Yes, the show still has its big production numbers -- cinematic fantasies that bring to mind the golden age of Hollywood -- but at its center, the musical is the story of two men imprisoned and tortured in a South American jail. In director Gisela Cardenas' hard-hitting staging, audiences are never allowed to forget this fact. And while her vision for Kiss proves both bracing and provocative, it also strips the musical of some of its well-balanced theatrical magic.
Scenic designer Jian Jung provides the highly evocative and sometimes disturbing environment in which Kiss unfolds. She places the audience behind a half-height chain link fence on raised platforms that flank a playing area that's bare, save for a wheeled-platform that serves as the tiny cell shared by the "deviant" prisoner Molina (David Macaluso) and political activist Valentin (Max Ferguson).
As the musical progresses and Molina's fantasies come to life -- recreations of movies featuring the screen siren Aurora (played here by three performers, Michael Beatty, Damien deShaun Smith, and Nikki Van Casssele) -- theatergoers discover another aspect to Jung's design. A wall at one end of the stage raises to reveal a seedy dressing room, which viscerally undermines the glamour of this screen goddess.
It's in Cardenas' interpretation of Aurora, though, that the production misfires most profoundly. The one actress and two actors playing Aurora look as though they're dressed for a screening of The Rocky Horror Picture Show. While Cardenas and costume designer Oana Botez-Ban may hope the tacky visuals -- not to mention, the gender-blind/drag queen casting -- will make a statement about gay culture's appropriation of screen legends, it means that there is little to mitigate the unrelenting bleakness of the musical's story. Moreover, Molina's ability to conjure another world is what allows him to escape the torture and brutality of his prison existence, and what forms the unlikely bond between the two men who share the tiny prison cell.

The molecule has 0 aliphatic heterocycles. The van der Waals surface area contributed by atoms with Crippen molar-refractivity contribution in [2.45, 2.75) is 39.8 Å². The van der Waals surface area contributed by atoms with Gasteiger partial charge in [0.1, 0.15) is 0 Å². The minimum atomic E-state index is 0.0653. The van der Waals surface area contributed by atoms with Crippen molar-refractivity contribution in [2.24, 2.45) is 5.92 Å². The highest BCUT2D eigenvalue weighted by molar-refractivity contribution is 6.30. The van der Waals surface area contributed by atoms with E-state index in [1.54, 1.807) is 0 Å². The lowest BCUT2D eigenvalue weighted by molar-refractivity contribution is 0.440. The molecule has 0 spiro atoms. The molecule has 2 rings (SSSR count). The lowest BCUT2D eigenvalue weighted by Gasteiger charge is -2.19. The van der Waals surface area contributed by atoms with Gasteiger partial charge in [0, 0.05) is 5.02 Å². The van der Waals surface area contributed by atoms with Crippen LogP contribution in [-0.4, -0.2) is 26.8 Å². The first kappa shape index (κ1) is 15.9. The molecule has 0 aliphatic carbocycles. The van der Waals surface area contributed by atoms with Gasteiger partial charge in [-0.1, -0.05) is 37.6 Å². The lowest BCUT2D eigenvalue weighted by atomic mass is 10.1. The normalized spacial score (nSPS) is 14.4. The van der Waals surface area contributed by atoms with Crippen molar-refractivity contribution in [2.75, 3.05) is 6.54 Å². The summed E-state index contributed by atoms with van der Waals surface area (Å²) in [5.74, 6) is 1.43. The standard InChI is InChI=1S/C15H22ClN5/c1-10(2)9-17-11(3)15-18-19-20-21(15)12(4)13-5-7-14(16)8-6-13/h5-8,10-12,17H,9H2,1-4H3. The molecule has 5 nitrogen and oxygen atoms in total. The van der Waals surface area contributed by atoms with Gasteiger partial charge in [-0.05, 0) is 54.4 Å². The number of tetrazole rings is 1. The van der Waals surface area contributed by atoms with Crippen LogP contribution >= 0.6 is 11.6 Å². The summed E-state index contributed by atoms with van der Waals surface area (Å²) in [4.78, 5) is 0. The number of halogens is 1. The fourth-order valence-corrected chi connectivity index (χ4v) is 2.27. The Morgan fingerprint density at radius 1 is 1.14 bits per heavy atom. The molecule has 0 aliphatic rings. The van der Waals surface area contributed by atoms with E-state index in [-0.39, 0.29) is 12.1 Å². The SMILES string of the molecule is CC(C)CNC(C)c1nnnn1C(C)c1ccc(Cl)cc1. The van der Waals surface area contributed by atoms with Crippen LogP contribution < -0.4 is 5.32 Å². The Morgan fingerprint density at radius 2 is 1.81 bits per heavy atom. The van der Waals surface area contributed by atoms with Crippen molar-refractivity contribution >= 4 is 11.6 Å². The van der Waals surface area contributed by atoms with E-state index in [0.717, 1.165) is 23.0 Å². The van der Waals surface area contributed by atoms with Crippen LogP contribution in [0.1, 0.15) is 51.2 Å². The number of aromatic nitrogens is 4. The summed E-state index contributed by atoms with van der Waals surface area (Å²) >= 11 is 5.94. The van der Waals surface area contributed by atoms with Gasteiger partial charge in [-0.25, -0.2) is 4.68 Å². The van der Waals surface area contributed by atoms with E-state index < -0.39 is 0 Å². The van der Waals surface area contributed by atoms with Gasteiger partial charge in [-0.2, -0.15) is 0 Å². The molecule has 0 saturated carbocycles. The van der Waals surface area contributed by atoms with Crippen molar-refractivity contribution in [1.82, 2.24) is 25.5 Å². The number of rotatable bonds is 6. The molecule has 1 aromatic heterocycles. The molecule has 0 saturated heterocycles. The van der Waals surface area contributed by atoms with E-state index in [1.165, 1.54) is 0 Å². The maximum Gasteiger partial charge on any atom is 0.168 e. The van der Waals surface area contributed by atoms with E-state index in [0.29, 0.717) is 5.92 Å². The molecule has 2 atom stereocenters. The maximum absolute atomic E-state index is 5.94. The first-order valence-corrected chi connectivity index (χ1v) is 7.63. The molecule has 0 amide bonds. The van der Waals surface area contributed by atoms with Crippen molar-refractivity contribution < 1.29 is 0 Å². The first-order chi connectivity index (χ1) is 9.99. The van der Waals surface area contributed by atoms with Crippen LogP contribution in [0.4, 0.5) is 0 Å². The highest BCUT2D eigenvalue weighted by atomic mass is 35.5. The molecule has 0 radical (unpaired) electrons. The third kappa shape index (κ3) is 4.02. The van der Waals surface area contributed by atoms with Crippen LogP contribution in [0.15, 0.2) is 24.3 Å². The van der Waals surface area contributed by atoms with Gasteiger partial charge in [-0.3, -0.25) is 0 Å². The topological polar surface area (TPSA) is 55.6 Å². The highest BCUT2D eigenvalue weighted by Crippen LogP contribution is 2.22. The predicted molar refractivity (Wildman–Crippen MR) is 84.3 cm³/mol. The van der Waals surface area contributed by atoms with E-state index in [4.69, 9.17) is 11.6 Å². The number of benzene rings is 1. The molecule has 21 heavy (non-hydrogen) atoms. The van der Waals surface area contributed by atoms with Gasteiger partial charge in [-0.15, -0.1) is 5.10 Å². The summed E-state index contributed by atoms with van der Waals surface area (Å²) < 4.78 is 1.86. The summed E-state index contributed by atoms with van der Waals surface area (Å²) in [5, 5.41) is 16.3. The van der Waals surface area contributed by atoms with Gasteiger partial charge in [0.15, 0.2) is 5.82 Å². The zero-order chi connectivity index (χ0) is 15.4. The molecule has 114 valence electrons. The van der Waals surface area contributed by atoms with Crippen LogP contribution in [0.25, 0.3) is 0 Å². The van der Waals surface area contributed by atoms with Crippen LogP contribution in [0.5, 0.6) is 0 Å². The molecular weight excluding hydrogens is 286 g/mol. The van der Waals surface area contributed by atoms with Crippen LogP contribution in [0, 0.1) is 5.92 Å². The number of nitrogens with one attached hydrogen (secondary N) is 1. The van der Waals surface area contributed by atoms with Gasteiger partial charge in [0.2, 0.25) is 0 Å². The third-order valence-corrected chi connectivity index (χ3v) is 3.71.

Despite the determined lack of glamour during Aurora's appearances, other aspects of this Kiss seduce. Ferguson and Macaluso are both vocally powerful and provide compelling performances as the men who end up as unlikely comrades; while Liza Baron, as Valentin's girlfriend, offers up a performance of sensitive passion.
Perhaps the most exciting moments come from Iona Babic, who is credited for the piano track, and sound designer Marcelo Anez. They have resampled large portions of Kander's score in a decidedly pop-rock vein. Techno, rap, and even disco can be heard throughout the production. At one moment, it almost sounds as if the trio playing Aurora are performing alongside Gloria Gaynor.
The musical embellishments in the production give choreographer Joshua Randall the opportunity bring a host of styles to the stage -- and the chorus of prisoners held alongside Molina and Valentin deliver Randall's athletic routines with galvanizing intensity. When these performers are not within the theater's main playing area, they're tucked underneath the platforms on which the audience is seated. At one point, they bang on the platforms to jar theatergoers - which combined with Anez's evocative soundscape makes one feel as if one is incarcerated alongside Valentin and Molina.
Choices like this one make the show a sometimes exciting experience. But ultimately, Kiss of the Spider Woman has always been a story of the power of fantasy and beauty, and one wishes these qualities might have been a little more in evidence here.